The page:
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Friday, 8 March, 2002, 17:54 GMT
Soldiers flies Stars and Stripes
Mel Gibson as Colonel Hal Moore
Mel Gibson stars in this "patriotic advert"
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By the BBC's Richard Hayden
line

Wars never end. By the time the armies get home, the moviemakers are already recreating them.

While one side is showing audiences how it should have won, the other side is showing how glorious and vindicated it was in victory.

At least, that is how it used to be. More recently, war films have become more sober considerations of the horrors of combat.

While this approach makes for a more harrowing viewer experience, it is undoubtedly a more mature attitude to the most catastrophic of man-made creations.

Mel Gibson with director Randall Wallace
Wallace does attempt to address the post-Vietnam fallout
Enter Randall Wallace to take us back to square one.

With an unusually heavy hand, the Braveheart and Pearl Harbor scriptwriter wields the camera for the first time to direct We Were Soldiers - the story of the first major engagement of the Vietnam war.

Mel Gibson stars as Colonel Hal Moore in this patriotic advert for the US Army.

As with much of Wallace's work, the politics are simplified to the point of absurdity, which makes things difficult when creating a film about Vietnam, a war that, more than any other, revolved around politics.

The Vietnam War was the most vehement expression of US cultural imperialism and even the Americans have the good grace to admit it was a mistake.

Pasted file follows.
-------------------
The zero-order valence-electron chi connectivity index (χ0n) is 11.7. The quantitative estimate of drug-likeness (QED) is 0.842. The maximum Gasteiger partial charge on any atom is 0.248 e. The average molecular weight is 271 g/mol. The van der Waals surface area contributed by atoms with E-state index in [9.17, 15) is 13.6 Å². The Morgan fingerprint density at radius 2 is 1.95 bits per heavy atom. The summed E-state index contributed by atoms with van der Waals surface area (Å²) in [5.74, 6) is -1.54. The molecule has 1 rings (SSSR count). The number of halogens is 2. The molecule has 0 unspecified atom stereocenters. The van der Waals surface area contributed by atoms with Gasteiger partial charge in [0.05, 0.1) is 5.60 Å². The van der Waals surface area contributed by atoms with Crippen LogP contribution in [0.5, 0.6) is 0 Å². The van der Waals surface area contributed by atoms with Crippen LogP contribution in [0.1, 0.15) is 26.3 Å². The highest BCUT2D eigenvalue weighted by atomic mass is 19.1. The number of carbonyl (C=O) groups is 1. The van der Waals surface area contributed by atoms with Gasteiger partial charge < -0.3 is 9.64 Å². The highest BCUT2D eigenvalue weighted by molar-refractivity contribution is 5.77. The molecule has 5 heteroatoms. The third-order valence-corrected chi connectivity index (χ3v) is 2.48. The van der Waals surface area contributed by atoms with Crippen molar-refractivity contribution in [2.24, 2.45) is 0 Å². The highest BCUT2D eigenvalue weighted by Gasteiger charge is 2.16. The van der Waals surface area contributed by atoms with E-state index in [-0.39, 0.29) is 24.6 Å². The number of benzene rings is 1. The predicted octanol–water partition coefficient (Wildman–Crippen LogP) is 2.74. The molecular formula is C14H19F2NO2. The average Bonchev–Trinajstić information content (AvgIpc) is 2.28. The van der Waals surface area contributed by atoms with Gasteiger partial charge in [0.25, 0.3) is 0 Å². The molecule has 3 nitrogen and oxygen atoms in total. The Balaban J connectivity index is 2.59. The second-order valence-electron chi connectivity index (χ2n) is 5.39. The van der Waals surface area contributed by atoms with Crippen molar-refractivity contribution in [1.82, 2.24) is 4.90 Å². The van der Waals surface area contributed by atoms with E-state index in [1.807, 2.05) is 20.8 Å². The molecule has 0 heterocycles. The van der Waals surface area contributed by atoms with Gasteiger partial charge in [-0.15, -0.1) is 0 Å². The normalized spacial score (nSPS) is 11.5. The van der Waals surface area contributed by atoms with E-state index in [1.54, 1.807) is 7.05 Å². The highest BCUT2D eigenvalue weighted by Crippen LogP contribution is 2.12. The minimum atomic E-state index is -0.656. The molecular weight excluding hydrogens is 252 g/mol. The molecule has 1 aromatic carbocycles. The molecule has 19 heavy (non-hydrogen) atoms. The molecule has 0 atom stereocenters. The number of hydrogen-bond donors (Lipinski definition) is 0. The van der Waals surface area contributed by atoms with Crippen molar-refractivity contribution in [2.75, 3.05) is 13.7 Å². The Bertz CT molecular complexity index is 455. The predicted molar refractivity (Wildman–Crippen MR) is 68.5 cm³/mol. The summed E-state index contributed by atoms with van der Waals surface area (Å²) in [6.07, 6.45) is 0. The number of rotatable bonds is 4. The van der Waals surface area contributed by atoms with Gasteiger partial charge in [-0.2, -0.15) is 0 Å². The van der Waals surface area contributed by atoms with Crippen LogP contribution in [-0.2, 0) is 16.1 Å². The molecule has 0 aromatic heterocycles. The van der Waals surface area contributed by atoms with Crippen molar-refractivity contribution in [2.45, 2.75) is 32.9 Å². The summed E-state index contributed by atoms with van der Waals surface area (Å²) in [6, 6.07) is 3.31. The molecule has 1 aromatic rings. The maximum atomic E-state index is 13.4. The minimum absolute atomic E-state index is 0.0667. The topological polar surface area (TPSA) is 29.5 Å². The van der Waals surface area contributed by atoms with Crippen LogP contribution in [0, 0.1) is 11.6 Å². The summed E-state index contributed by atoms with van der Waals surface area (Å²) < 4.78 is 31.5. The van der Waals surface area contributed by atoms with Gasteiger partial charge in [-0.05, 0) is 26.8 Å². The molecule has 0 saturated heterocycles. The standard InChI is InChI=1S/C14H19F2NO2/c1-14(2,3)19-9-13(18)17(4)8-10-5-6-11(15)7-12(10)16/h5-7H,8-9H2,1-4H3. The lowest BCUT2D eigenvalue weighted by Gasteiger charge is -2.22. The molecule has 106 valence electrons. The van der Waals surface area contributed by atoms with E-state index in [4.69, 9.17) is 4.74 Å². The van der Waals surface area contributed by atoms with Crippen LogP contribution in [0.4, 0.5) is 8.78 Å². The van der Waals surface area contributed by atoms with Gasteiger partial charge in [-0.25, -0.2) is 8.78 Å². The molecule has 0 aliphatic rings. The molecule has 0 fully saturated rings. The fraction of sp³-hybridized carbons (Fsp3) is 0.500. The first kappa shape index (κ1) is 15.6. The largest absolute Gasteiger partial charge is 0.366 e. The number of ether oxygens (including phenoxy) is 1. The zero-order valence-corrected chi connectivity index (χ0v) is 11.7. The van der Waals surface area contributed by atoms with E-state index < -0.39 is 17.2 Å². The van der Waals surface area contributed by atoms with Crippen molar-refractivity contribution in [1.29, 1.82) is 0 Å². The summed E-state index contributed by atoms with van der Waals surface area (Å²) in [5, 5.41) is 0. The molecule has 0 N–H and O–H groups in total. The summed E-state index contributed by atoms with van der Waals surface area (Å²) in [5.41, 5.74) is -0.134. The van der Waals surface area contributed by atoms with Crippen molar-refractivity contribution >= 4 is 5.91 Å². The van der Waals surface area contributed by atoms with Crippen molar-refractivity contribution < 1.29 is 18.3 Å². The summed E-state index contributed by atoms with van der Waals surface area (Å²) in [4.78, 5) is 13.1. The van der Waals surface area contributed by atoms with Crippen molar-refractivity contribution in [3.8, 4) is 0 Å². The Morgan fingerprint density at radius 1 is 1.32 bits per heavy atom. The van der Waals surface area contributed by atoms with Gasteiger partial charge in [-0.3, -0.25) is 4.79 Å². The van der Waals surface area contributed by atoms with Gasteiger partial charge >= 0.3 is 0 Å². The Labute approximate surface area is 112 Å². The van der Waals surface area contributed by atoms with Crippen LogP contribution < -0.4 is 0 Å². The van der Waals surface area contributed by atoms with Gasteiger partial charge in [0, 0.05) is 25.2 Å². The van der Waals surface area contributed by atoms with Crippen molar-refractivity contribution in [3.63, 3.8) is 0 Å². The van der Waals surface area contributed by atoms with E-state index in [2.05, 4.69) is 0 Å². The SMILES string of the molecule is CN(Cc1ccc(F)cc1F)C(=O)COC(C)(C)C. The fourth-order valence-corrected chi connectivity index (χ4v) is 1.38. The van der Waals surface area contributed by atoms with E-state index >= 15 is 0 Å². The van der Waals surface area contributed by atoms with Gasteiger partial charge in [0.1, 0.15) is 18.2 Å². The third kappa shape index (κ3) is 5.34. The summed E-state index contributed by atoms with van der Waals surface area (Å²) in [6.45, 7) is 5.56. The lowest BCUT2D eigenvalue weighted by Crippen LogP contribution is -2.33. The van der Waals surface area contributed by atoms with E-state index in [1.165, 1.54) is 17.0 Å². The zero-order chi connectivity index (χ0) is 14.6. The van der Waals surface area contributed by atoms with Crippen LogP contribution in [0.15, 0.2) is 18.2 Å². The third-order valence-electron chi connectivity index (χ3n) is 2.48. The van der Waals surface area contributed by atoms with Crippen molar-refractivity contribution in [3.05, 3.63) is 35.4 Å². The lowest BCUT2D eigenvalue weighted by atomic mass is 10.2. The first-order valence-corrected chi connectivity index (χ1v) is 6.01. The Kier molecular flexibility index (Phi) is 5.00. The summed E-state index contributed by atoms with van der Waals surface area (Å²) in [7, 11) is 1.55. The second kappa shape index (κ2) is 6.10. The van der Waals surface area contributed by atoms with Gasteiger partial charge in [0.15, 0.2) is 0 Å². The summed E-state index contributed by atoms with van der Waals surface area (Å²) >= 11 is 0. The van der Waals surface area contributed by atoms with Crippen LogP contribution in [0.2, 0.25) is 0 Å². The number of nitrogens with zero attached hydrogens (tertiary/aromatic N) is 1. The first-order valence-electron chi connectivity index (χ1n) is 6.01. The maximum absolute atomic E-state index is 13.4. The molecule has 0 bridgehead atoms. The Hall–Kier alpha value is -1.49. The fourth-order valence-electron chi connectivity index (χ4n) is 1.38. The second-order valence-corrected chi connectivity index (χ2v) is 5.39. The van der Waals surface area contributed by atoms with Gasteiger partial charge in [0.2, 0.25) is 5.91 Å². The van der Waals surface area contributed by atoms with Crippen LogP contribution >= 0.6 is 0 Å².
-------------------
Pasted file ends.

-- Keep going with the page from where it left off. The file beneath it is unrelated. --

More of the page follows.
Yet, here we are in a new century making films that claim there was nothing wrong with the US fighting in that country.

We Were Soldiers
The battle scenes are extensive and horrific
In fairness, Wallace does attempt to address the post-Vietnam fallout, such as the resentment met by returning veterans and the callous distribution of telegrams to war widows.

But even these are shot with the red, white and blue fluttering in the background. All suggestions that war might be a bad thing are crudely juxtaposed with strong messages that there is no finer, nobler brotherhood than professional soldiery.

The nuts and bolts of the film are competent. Moore and his boys are trained in the art of helicopter deployment and are soon whisked off to Vietnam.

As soon as they arrive they are sent into the notorious Ia Drang Valley to knock out an enemy outpost.

On landing, they soon find themselves pinned down by a vast force of enemy troops. What follows is the tale of how Moore battles to keep his men alive until the helicopters can get them out again.

The battle scenes are extensive and often horrific. They include a vast array of elaborate special effect sequences, some innovative photography but some ill-advised shots.

However, the message running through We Were Soldiers is too laboured and too sentimental. Above all, it is too patriotic.

We Were Soldiers is on general release in the UK from 8 March.

See also:

08 Mar 02 | Reviews
We Were Soldiers: Your views
12 Mar 02 | Reviews
We Were Soldiers: Press views
25 May 01 | Reviews
Pearl Harbor sinks fast
20 Jul 99 | UK
Hero's Hollywood make-over
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